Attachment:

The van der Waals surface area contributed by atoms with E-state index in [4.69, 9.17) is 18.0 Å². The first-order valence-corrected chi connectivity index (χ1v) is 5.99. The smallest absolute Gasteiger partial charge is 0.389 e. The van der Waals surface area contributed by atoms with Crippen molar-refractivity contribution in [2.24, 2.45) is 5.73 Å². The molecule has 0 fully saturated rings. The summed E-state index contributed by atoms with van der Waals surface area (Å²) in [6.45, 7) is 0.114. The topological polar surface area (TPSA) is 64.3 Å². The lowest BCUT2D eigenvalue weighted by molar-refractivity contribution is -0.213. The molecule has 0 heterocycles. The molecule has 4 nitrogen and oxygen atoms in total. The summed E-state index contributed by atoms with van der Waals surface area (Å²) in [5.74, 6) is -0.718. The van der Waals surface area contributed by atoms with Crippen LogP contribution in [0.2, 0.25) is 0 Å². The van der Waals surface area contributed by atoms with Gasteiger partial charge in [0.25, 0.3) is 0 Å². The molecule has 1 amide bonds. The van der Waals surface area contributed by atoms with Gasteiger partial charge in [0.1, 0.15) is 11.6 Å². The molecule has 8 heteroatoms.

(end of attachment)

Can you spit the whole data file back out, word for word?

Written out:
The van der Waals surface area contributed by atoms with E-state index in [4.69, 9.17) is 18.0 Å². The first-order valence-corrected chi connectivity index (χ1v) is 5.99. The smallest absolute Gasteiger partial charge is 0.389 e. The van der Waals surface area contributed by atoms with Crippen molar-refractivity contribution in [2.24, 2.45) is 5.73 Å². The molecule has 0 fully saturated rings. The summed E-state index contributed by atoms with van der Waals surface area (Å²) in [6.45, 7) is 0.114. The topological polar surface area (TPSA) is 64.3 Å². The lowest BCUT2D eigenvalue weighted by molar-refractivity contribution is -0.213. The molecule has 0 heterocycles. The molecule has 4 nitrogen and oxygen atoms in total. The summed E-state index contributed by atoms with van der Waals surface area (Å²) in [5.74, 6) is -0.718. The van der Waals surface area contributed by atoms with Crippen LogP contribution in [0.2, 0.25) is 0 Å². The van der Waals surface area contributed by atoms with Gasteiger partial charge in [0.25, 0.3) is 0 Å². The molecule has 1 amide bonds. The van der Waals surface area contributed by atoms with Gasteiger partial charge in [0.1, 0.15) is 11.6 Å². The molecule has 8 heteroatoms.